Zell's Equity firm may offer to buy the
banks' other interest if this sale dies.

CHICAGO-A US Bankruptcy Court judge in Manhattan Wednesday told Lehman Bros. to sit down and try to work out a dispute with Bank of America and Barclays Bank over the banks’ sale of 26.5% of interest in Archstone, a large apartment firm, to locally based Equity Residential, reports say.

Lehman, which owns 47% of Denver-based Archstone, has filed a right-of-first-refusal offer of $1.3 billion for the banks’ interest, in order to block the sale to Equity. The company also sued the banks in its bankruptcy court to push back the contractual first refusal deadline for the sale. The banks and Lehman were supposed to meet again late Wednesday, after the deadline for this story.

The two banks own 53% of Archstone, and in early December announced intentions to sell half their interest for $1.3 billion to Equity, owned by Sam Zell. By contract, Lehman has the right of first refusal to any sale attempt by the banks, with a decision due within 50 days.

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On Dec. 14, Lehman announced in an SEC filing that it would buy the 26.5% interest instead for about the same price. However, at about the same time, Lehman also filed suit against the banks, asking the entire timetable, and a $66 million deposit fee, be put on hold through a court-ordered injunction.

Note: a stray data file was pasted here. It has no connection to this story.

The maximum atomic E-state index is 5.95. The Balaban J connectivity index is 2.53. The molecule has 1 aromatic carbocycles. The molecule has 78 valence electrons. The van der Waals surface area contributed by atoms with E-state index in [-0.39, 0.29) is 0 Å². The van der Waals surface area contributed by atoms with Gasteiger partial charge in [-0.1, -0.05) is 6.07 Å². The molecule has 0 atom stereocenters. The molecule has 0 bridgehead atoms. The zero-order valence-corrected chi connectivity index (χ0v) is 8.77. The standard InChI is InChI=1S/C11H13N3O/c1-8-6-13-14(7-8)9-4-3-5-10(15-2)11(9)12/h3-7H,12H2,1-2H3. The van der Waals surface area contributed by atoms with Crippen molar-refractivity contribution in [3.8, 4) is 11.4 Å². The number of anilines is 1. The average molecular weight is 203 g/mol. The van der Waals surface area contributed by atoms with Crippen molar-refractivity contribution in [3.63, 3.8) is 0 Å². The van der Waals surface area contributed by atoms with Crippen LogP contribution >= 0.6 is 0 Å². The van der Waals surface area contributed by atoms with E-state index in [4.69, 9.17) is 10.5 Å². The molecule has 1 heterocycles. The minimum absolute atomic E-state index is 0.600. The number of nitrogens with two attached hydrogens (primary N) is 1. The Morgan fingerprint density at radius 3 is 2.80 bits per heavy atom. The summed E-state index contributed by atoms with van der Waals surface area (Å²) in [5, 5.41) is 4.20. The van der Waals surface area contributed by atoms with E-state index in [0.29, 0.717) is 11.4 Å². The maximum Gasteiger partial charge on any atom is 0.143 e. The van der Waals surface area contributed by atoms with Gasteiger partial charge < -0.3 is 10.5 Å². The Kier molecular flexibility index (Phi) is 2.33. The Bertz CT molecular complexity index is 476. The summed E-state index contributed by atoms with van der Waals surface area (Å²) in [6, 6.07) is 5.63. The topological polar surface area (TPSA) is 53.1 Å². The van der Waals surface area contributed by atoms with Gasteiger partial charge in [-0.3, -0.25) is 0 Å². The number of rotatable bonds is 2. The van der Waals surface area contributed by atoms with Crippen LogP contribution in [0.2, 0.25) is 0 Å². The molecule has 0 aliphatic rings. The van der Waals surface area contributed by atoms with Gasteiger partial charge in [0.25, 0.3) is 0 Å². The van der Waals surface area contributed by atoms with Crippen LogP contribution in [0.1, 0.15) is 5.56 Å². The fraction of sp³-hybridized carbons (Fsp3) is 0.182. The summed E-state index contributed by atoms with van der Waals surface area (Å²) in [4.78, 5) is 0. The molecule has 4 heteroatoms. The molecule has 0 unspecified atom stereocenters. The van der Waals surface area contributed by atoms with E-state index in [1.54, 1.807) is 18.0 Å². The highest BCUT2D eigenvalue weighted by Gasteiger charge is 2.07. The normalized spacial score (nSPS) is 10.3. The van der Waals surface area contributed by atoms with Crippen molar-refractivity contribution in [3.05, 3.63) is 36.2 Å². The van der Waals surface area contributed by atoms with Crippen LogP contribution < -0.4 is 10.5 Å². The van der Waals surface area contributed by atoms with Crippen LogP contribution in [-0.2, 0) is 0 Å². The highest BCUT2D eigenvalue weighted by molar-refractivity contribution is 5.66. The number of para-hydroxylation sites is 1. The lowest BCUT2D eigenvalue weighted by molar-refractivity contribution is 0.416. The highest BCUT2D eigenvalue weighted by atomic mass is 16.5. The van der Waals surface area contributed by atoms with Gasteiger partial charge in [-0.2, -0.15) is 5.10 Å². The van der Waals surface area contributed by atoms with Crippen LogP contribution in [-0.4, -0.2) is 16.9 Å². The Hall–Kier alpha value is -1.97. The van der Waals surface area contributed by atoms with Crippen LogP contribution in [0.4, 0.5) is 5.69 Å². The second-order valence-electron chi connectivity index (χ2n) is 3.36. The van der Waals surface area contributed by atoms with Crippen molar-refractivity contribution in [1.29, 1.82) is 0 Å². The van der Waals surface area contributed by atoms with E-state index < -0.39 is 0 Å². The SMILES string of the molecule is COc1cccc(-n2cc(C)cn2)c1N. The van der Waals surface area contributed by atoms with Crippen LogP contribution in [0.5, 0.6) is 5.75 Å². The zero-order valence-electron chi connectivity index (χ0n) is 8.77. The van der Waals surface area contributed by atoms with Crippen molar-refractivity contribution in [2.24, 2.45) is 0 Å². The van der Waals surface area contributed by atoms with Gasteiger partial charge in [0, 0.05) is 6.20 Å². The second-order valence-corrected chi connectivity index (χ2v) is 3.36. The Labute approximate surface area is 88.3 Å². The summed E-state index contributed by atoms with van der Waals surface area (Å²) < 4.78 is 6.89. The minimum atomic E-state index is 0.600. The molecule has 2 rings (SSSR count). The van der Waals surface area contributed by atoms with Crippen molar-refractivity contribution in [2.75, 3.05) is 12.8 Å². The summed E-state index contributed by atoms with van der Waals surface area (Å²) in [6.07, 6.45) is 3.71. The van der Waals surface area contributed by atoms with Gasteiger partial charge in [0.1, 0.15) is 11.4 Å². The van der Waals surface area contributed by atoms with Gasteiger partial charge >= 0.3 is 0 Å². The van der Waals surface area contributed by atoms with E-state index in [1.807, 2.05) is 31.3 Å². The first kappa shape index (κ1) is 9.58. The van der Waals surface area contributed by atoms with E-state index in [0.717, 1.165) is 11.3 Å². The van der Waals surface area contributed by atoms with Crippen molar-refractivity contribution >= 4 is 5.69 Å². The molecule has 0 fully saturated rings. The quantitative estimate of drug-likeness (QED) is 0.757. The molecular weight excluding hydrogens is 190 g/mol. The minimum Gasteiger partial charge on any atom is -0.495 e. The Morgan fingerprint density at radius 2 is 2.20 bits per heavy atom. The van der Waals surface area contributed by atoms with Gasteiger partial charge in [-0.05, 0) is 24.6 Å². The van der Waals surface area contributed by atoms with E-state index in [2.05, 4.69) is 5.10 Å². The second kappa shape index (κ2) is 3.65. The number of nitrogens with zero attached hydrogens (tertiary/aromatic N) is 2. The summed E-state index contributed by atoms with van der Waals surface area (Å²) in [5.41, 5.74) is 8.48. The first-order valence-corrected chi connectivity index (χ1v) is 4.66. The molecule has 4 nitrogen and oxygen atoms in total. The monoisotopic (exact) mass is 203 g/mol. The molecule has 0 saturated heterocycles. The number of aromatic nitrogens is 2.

According to the Lehman motion, the company asks the court to halt the timetable and any sale due to “certain material breaches of the Archstone Agreements.” The company says in its court motion that the banks “failed to include all material terms of the transfers.” Lehman said in the motion, and in its SEC filing, that it has not been provided documents and information agreed to be provided by both parties if a sale was to be made. In the motion, Lehman also asked the judge to force the banks to produce these documents.

In the motion and in the Lehman SEC filing, the company claims that it does not believe Equity’s offer values Archstone correctly.

In court answers to the Lehman motion, the banks argued “there’s no need for a preliminary injunction in this case. Plaintiffs are suffering no harm whatsoever – much less any irreparable harm – and plaintiffs themselves seek damages, a fully adequate remedy at law.”

Equity and the banks, in the court answers and in Equity’s SEC filings, maintain that Lehman has been given more information than is required by contract. “At base, plaintiffs simply don’t like the fact that defendants have chosen to sell 50% of their interests in the Archstone Entities to a competitor,” the banks said in their court-filed answer. Zell’s firm has indicated that it would be interested in buying the banks’ other half interest, which would also be subject to first refusal by Lehman, if the first sale is effectively blocked.

Archstone has 48,922 apartment units, including 14,000 in Germany. Equity owns or has investments in 417 properties in 15 states and Washington, DC. The company has said it would fund the purchase through cash, debt, sales and its $1.2 billion revolving credit facility.